"If a category 4 hurricane were to hit Rockaway, the place would be leveled. It would be a catastrophe. The level of damage done to the peninsula would be unimaginable. We're not equipped to deal with it, and with all of these homes being built on the peninsula as of late, I don't think one person, or developer, is taking the matter seriously. I know it has never been addressed in a public forum, like a community board meeting, and we have to start discussions on this. The threat is too great to ignore."

Two prominent doctors, formerly of John's Episcopal Hospital South Shore and Peninsula Hospital Center, also noted their concern for the community, but for totally different reasons. As in the case of the historians and environmentalists, they agreed to speak to me if I agreed to conceal their identity. They knew they would face repercussions from their medical colleagues as a result of what they were about to tell me.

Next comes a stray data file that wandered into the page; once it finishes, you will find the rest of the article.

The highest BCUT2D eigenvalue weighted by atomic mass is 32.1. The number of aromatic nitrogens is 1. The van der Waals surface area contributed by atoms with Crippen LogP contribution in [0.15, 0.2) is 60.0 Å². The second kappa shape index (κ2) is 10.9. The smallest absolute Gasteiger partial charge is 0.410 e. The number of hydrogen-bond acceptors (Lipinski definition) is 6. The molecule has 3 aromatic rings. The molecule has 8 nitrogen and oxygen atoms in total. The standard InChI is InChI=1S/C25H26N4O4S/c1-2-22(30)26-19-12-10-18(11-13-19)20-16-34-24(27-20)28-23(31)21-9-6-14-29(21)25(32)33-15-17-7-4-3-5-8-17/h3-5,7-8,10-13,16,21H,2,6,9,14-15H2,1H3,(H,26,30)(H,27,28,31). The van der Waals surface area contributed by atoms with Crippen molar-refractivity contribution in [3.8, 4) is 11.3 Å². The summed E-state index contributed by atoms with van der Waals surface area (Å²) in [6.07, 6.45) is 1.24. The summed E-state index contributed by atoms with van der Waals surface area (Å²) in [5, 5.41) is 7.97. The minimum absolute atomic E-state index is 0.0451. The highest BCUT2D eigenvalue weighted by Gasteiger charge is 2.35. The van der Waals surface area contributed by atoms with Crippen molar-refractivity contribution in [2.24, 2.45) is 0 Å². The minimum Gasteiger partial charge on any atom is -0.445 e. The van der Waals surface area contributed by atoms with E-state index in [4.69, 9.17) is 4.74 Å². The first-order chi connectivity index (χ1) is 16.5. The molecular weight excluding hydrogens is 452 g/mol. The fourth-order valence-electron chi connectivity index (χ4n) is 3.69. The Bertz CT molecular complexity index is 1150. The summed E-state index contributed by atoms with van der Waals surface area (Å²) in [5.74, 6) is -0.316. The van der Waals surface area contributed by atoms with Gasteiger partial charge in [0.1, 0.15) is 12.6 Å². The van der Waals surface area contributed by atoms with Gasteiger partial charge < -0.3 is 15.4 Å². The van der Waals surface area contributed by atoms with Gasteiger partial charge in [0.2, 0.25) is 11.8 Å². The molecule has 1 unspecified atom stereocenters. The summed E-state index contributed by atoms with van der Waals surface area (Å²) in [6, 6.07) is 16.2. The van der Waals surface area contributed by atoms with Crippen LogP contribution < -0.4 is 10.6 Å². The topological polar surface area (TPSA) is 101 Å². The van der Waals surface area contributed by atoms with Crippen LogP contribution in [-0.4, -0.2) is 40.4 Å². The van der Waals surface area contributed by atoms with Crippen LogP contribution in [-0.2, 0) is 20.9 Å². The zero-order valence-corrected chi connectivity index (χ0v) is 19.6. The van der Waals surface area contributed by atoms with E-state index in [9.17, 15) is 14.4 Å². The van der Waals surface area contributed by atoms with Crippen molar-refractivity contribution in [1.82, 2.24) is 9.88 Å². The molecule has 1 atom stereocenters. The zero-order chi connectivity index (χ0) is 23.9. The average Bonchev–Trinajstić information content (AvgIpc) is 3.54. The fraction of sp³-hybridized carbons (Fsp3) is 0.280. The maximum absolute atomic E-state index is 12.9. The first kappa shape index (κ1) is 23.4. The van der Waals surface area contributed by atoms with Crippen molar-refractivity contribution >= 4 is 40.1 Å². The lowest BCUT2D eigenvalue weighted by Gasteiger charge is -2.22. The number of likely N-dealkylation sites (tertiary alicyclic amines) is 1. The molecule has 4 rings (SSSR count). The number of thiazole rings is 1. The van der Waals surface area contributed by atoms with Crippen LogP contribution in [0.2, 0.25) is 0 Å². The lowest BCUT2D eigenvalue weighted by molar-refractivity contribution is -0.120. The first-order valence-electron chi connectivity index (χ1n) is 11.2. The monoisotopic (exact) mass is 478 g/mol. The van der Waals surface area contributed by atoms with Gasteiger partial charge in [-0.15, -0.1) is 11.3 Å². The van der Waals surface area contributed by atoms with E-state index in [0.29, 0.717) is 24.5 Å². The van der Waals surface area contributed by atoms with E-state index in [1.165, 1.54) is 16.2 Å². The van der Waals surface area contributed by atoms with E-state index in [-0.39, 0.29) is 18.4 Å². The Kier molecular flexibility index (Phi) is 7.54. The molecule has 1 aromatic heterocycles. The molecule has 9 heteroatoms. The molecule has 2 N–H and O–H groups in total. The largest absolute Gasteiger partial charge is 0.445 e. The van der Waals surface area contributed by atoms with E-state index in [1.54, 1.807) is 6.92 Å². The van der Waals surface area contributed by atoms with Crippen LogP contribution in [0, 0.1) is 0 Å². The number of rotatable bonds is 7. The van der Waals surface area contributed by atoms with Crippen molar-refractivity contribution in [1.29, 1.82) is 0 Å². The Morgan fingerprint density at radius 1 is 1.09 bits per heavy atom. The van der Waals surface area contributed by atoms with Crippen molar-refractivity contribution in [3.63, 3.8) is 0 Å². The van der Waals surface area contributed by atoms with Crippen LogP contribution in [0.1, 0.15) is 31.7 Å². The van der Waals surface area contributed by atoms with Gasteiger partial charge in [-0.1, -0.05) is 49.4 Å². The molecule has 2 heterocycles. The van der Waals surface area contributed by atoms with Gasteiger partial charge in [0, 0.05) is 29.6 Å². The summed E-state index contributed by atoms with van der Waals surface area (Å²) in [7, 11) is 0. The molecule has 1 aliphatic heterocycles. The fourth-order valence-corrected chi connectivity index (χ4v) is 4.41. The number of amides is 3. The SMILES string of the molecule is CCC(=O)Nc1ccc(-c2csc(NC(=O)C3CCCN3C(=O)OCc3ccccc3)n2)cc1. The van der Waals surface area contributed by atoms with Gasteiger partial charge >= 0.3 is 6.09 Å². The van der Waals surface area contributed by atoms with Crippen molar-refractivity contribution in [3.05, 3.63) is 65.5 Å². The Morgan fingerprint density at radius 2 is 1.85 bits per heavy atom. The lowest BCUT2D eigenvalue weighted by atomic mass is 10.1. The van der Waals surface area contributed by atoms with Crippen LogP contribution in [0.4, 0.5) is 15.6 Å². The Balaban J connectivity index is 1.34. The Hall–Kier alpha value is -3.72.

"I have been a medical professional for half of my life. I have worked in the emergency room of Peninsula Hospital, and I can tell you for a fact that Rockaway has the single highest rate of asthma, respiratory disorders, and cancer in New York City."

I asked the doctors why this was the case, and they did not hold back when answering.

"Rockaway has areas that are nothing more than toxic dump sites, and they have been for a number of years. This is having a tremendous effect on residents of the community. You factor in the jet fuel being inhaled from planes out of JFK, and you can clearly see that there are serious health risks involved. We should not be building homes in these areas without conducting proper tests to ensure the public's safety, and no one is doing this. As a health professional, that concerns me."